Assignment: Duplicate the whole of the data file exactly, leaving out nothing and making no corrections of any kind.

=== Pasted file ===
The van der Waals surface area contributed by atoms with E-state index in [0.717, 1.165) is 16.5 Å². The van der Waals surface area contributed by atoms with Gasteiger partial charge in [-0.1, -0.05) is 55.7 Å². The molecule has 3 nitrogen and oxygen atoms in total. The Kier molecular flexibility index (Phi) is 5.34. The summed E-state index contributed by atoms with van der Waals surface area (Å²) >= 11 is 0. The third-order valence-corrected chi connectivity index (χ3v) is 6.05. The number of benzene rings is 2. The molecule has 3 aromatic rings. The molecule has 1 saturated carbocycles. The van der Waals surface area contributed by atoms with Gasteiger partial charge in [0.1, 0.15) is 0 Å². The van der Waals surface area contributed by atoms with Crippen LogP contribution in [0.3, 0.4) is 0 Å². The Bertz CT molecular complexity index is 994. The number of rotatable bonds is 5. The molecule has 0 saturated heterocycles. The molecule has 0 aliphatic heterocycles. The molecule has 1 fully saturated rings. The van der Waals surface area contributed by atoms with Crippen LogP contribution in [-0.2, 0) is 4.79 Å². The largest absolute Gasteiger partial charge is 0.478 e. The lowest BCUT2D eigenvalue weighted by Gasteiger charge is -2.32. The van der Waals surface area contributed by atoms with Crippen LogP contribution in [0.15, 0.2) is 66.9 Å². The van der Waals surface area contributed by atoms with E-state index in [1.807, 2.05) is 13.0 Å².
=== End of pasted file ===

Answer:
The van der Waals surface area contributed by atoms with E-state index in [0.717, 1.165) is 16.5 Å². The van der Waals surface area contributed by atoms with Gasteiger partial charge in [-0.1, -0.05) is 55.7 Å². The molecule has 3 nitrogen and oxygen atoms in total. The Kier molecular flexibility index (Phi) is 5.34. The summed E-state index contributed by atoms with van der Waals surface area (Å²) >= 11 is 0. The third-order valence-corrected chi connectivity index (χ3v) is 6.05. The number of benzene rings is 2. The molecule has 3 aromatic rings. The molecule has 1 saturated carbocycles. The van der Waals surface area contributed by atoms with Gasteiger partial charge in [0.1, 0.15) is 0 Å². The van der Waals surface area contributed by atoms with Crippen LogP contribution in [0.3, 0.4) is 0 Å². The Bertz CT molecular complexity index is 994. The number of rotatable bonds is 5. The molecule has 0 saturated heterocycles. The molecule has 0 aliphatic heterocycles. The molecule has 1 fully saturated rings. The van der Waals surface area contributed by atoms with Crippen LogP contribution in [-0.2, 0) is 4.79 Å². The largest absolute Gasteiger partial charge is 0.478 e. The lowest BCUT2D eigenvalue weighted by Gasteiger charge is -2.32. The van der Waals surface area contributed by atoms with Crippen LogP contribution in [0.15, 0.2) is 66.9 Å². The van der Waals surface area contributed by atoms with E-state index in [1.807, 2.05) is 13.0 Å².